In 2018, there were 3.1 million registered nurses employed in the United States, according to the U.S. Department of Labor. Neonatal nurses are employed by hospitals, managed-care facilities, long-term care facilities, and government agencies.
The only way to become a registered nurse is through completion of one of the three kinds of educational programs, plus passing the licensing examination. Registered nurses may apply for employment directly to hospitals, nursing homes, and companies and government agencies that hire nurses. Jobs can also be obtained through school career services offices, by signing up with employment agencies specializing in placement of nursing personnel, or through the state employment office. Other sources of jobs include nurses' associations, professional journals, and newspaper want ads.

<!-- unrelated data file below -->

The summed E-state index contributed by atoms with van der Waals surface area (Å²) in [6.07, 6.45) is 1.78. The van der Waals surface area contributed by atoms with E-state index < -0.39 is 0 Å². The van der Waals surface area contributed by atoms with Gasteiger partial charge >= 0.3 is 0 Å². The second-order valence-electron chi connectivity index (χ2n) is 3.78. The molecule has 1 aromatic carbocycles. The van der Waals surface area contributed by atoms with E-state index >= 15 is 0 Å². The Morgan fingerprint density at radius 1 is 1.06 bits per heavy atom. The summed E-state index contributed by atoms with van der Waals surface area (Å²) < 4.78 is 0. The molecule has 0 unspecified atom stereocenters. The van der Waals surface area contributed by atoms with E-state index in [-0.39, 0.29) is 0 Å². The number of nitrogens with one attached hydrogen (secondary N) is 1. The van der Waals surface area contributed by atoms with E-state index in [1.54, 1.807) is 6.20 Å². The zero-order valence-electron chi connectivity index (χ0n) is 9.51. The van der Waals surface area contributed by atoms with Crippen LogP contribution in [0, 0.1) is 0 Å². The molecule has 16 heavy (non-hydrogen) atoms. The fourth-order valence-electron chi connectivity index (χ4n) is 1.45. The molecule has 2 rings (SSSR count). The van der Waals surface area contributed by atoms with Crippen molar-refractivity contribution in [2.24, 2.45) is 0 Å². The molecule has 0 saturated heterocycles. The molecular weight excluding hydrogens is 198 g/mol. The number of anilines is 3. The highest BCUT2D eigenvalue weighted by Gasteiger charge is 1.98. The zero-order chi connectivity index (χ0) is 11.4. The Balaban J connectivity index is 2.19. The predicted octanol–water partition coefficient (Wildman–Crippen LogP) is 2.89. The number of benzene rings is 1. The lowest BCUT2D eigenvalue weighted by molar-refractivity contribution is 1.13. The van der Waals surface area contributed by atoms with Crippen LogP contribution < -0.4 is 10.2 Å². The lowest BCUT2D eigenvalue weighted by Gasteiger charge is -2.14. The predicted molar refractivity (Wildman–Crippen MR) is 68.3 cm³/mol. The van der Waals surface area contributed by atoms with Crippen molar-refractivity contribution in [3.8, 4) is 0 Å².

Neonatal nurses seeking career advancement, but who would like to continue to care for babies, might consider becoming a neonatal nurse practitioner or clinical nurse specialist. They can do this by gaining at least two years of experience in a neonatal intensive care unit (recommended by the National Association of Neonatal Nurses) and then completing graduate school training in their desired specialty.
Tips for Entry
Learn how to tend to a newborn's needs by babysitting or speaking to new mothers.
Help an at-risk or struggling newborn by volunteering to be a baby cuddler at your local hospital or orphanage.
Discover the highlights—as well as the lowlights—of this career by talking to a neonatal nurse.